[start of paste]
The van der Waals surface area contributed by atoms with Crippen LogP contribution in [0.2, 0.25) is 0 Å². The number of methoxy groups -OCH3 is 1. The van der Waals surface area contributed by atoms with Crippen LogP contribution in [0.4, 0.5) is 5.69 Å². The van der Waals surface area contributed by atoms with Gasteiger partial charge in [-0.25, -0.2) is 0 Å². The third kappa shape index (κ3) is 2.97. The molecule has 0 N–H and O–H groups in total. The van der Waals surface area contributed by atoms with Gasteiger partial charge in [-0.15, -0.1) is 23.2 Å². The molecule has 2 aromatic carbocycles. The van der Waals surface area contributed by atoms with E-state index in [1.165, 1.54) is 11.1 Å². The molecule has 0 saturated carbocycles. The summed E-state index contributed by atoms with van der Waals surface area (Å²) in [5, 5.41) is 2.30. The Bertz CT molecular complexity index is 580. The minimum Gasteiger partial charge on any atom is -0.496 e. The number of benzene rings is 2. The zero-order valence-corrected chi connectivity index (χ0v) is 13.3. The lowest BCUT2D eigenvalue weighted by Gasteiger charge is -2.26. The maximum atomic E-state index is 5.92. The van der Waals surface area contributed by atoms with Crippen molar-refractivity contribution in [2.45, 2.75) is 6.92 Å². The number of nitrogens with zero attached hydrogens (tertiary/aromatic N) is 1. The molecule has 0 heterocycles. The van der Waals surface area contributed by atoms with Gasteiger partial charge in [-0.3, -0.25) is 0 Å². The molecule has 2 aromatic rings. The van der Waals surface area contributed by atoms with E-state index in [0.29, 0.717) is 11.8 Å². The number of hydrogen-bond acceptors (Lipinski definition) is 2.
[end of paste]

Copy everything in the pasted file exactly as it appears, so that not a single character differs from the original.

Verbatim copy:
The van der Waals surface area contributed by atoms with Crippen LogP contribution in [0.2, 0.25) is 0 Å². The number of methoxy groups -OCH3 is 1. The van der Waals surface area contributed by atoms with Crippen LogP contribution in [0.4, 0.5) is 5.69 Å². The van der Waals surface area contributed by atoms with Gasteiger partial charge in [-0.25, -0.2) is 0 Å². The third kappa shape index (κ3) is 2.97. The molecule has 0 N–H and O–H groups in total. The van der Waals surface area contributed by atoms with Gasteiger partial charge in [-0.15, -0.1) is 23.2 Å². The molecule has 2 aromatic carbocycles. The van der Waals surface area contributed by atoms with E-state index in [1.165, 1.54) is 11.1 Å². The molecule has 0 saturated carbocycles. The summed E-state index contributed by atoms with van der Waals surface area (Å²) in [5, 5.41) is 2.30. The Bertz CT molecular complexity index is 580. The minimum Gasteiger partial charge on any atom is -0.496 e. The number of benzene rings is 2. The zero-order valence-corrected chi connectivity index (χ0v) is 13.3. The lowest BCUT2D eigenvalue weighted by Gasteiger charge is -2.26. The maximum atomic E-state index is 5.92. The van der Waals surface area contributed by atoms with Crippen molar-refractivity contribution in [2.45, 2.75) is 6.92 Å². The number of nitrogens with zero attached hydrogens (tertiary/aromatic N) is 1. The molecule has 0 heterocycles. The van der Waals surface area contributed by atoms with Gasteiger partial charge in [-0.3, -0.25) is 0 Å². The molecule has 2 aromatic rings. The van der Waals surface area contributed by atoms with E-state index in [0.29, 0.717) is 11.8 Å². The number of hydrogen-bond acceptors (Lipinski definition) is 2.